Appeal, No. 11, March T., 1958, from order of Court of Common Pleas of Erie County, May T., 1955, No. 21, in case of Richard Perkon, a minor, et al. v. Louis Marnella. Order affirmed.
Bernard F. Quinn, with him Quinn, Leemhuis, Plate and Dwyer, for appellant.
John A. Blackmore, for appellee.
Before Jones, C.j., Bell, Chidsey, Musmanno, Arnold, Jones and Cohen, JJ.
OPINION BY MR. JUSTICE MUSMANNO
On the evening of March 11, 1953, the Perkon family in Erie, feeling the need for some refreshment, asked Richard, the 16-year-old son, to go for some ice cream at the Jersey Creamery in the town. Richard mounted his motorcycle and set off on his pleasant mission. A few minutes later he was lying in the dust of Oakmont Avenue, his motorcycle overturned, and his right leg fractured in three places. Only 800 feet from his home he had collided with a truck which, unlighted and unattended, was parked on the same side of the street in the direction Richard was travelling.
Richard's father, Edgar Perkon, brought suit in behalf of the son and in his own right against the owner of the truck, Louis Marnella, and the jury hearing the case returned a verdict against Marnella in the sum of $9319.29 in favor of Edgar Perkon. The verdict slip made no mention of Richard. When the Trial Judge asked the jury for an elucidation of the verdict, the foreman replied: "The jury didn't find for the boy."
The defendant moved for judgment n.o.v. He also asked the Court to mold the verdict so that it would read: "We find for the defendant, Louis Marnella." The Court refused both motions, but of its own volition ordered a new trial.
The defendant has appealed to this Court, still urging judgment n.o.v. He argues that (1) the plaintiff did not establish "by clear and convincing evidence sufficient to visualize the occurrence in the minds of the jury an exception to the assured clear distance rule," and (2) that Richard Perkon was guilty of contributory negligence.
It is the contention of the plaintiffs that Richard was unable to see the parked truck on Oakmont Avenue because at the crucial moment a car coming from the opposite direction obscured his vision. The defendant says that the jury did not believe Richard's testimony in this respect. In support of this conclusion he asserts that the jury discredited the oncoming car theory because it failed to find a verdict in behalf of Richard who had testified to the oncoming car. But this argument while interesting, looks at only one prong of the verdict. The verdict had two prongs: one awarding money damages to the father, the other denying money damages to the son. If we are to accept the rule of law that, where judgment n.o.v. is involved, we must read the evidence in the light most favorable to the verdict-winner, we must give credence to the oncoming-car thesis. Otherwise, there would be no justification for the verdict in favor of the father-plaintiff. Since we cannot discard any evidence which supports the father's verdict, we must, so far as his verdict is concerned, accept the son's testimony which gives fiber and substance to the father's verdict.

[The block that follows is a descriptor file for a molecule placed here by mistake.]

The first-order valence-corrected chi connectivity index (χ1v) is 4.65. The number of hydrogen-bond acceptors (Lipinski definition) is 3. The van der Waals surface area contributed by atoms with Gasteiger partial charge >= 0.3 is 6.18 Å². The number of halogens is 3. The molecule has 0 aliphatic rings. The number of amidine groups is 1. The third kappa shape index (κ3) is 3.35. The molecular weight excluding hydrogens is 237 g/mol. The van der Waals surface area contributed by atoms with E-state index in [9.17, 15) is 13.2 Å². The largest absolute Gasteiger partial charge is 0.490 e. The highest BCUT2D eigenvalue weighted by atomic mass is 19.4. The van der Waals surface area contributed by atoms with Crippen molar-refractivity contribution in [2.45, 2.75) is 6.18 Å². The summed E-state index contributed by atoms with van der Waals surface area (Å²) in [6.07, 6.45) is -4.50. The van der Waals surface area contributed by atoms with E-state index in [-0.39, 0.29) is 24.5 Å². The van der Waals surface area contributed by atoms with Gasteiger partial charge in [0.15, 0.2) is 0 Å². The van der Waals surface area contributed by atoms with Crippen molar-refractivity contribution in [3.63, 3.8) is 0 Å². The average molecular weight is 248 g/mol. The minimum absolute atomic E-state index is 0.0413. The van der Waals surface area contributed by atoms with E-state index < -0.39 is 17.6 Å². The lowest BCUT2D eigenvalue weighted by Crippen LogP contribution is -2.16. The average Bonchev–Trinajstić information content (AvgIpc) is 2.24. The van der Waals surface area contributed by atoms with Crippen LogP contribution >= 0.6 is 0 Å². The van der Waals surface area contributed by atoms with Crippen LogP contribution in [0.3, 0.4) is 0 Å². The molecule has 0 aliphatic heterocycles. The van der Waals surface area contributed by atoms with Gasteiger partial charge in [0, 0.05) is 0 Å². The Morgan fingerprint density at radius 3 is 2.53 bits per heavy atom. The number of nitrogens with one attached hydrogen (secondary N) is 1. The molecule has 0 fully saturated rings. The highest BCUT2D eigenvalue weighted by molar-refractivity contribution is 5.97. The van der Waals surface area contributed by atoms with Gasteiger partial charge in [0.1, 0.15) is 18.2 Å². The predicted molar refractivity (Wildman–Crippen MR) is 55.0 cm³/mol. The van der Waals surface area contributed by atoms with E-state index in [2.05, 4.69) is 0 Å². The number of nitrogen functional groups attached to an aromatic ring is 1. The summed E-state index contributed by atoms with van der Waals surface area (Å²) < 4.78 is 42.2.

The defendant maintains that the jury, by its verdict, intended to pronounce Richard guilty of contributory negligence. Of course, such a conclusion could fall within the realm of possibility, but it is also within the realm of possibility that the jury exonerated Richard of contributory negligence and refused to award him a verdict for any one of a score of other reasons. The jury may have felt that motorcycles are inherently hazardous or that a 16-year-old boy should not be out at night, even with his parents' consent. It would be the sheerest speculation to attempt to ascertain why the jury excluded ...